On 18th June, they moved into the support line in bivouacs, where they came under shell fire and suffered light casualties and this pattern continued through the rest of the month.

July saw them preparing for a major offensive. Preparations were enlivened by an inspection by H.M. the King on the 6th, after which practices and familiarisation exercises continued apace until the time when plans of the proposed battle were produced and made available to the battalion.

At 3.50am on 31 July 1917 the attack at Boesinghe commenced. After an issue of hot tea and rum the Battalion crossed the Yser Canal and advanced across the Pilckem Ridge towards the outskirts of Langemarck. By the morning of August the first they had established a new HQ and held their position, at the cost of 26 dead and 125 wounded or missing. Over 5,000 men were killed and wounded here on that day, the most murderous of the entire war in the Ypres Salient.

On 19th August the battalion moved by bus to Herzeele for training before being sent into tented camps to lay duckboards in the front line and to undergo individual training. Such tented camps provided little shelter from shellfire and the battalion suffered some forty casualties as a result of this on their first day there.  On 17th September they were moved to the front line where they underwent heavy shelling sustaining some 30 casualties in four days.

They returned to Herzeele where preparations were under way for the Battle of Poelcapelle. This battle on 9 October 1917 marked the end of the string of highly successful British attacks in late September and early October 1917 . Only the supporting attack in the north achieved a substantial advance. On the main front the German defences withstood the limited amount of artillery fire managed by the British after the attack of 4 October. The ground along the main ridges had been severely damaged by shelling and rapidly deteriorated in the rains, which began again on 3 October, which in some areas turned the ground into a swamp. Dreadful ground conditions had more effect on the British, who needed to move large amounts of artillery and ammunition to support the next attack. The battle was a defensive success for the German army, although costly to both sides. The weather and ground conditions put severe strain on all the infantry involved and led to many wounded being stranded on the battlefield. Unfortunately the battalion account of the battle has not survived. They clearly sustained substantial casualties and Lance Sergeant J.H. Rhodes was awarded the V.C.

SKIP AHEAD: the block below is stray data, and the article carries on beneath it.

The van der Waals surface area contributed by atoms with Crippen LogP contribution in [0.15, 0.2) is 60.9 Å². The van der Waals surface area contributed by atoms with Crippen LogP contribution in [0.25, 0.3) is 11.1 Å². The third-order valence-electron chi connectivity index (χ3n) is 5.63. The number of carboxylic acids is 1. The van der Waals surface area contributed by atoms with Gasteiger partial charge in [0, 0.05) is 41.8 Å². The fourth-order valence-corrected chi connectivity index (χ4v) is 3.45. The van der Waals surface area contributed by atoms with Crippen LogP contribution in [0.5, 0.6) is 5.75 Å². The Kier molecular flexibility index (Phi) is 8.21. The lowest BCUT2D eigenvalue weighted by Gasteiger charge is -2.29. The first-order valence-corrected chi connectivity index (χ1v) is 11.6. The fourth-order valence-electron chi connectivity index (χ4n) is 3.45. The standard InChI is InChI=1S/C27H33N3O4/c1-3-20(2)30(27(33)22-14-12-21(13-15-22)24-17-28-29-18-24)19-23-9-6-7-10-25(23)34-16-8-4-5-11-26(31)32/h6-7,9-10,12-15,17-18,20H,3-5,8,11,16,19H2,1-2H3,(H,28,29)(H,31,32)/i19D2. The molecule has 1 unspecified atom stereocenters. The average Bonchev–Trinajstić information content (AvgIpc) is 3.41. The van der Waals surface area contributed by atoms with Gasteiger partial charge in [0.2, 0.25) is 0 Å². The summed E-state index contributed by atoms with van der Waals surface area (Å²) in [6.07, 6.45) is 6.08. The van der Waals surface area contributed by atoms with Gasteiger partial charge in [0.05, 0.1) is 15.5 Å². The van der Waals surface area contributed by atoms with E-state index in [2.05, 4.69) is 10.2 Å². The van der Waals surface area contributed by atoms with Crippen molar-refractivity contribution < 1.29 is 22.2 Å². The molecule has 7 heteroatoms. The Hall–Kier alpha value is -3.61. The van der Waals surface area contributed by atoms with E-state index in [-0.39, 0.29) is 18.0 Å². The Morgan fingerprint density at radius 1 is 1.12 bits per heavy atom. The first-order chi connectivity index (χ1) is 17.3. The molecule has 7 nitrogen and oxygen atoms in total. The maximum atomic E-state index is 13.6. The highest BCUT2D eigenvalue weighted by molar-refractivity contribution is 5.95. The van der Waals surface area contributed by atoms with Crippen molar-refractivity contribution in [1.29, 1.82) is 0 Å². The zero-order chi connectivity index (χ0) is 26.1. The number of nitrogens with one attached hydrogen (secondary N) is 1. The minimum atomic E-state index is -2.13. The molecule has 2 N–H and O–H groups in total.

After being relieved they moved to Moulle for reorganisation and training. The diary records good billets and a visit from the Duke of Connaught. 19 Military medals were awarded as a result of the action on 9th October.

November saw the battalion constantly on the move mainly in the form of route marching until 24th November when they arrived in the support trenches of the Hindenburg Line at Ribecourt. This was part of a new strategy being employed at Cambrai in an effort to break through the Hindenburg Line. There was to be no prelude of several hours of artillery bombardment. The attack was intended to be a surprise and tanks were to play a prominent part. On 20th November the advance began under a creeping barrage, but the Guards were in reserve at this point. The early part of the day proved the success of the strategy but by evening the tables had turned and the Germans asserted themselves and contained the British short of their objectives. The following day the Guards Division were ordered to relieve the 51st Highland Division at Fontaine-Notre-Dame but the relief was not completed until 24 Nov.

On the 26th the battalion took over the line to-night round the S E edge of Bourlon Wood, astride the Bapaume-Cambrai road opposite the village of Fontaine Notre Dame. The line was taken over very quickly from the 3rd Bn Coldstream Guards. Orders to attack the village of Fontaine Notre Dame in the morning were issued late this afternoon.

On the 27th the battalion went into action at 6.20 a.m. Unfortunately the separate account of the battle is missing from the War diary.

The objective of the 2nd Guards Brigade was Bourlon Wood along with the village of Fontaine-Notre-Dame. It was a formidable undertaking, because the enemy were known to have been reinforcing their positions for the last few days. Orders for the attack did not reach the Brigade until the afternoon of the 26th, and company commanders were not briefed until midnight for the attack 6 hours later, over unknown ground against unknown defences. The Divisional commander protested that it was an impossible task, but he was over-ruled. The 62nd Division were to attack on their left. The 3rd Grenadiers, with the 2nd Irish Guards and the 1st Coldstream began the attack at 6.20am on 27 Nov under the usual creeping barrage which was not properly coordinated. The tanks were too few and too late, and the Guards were heavily outnumbered.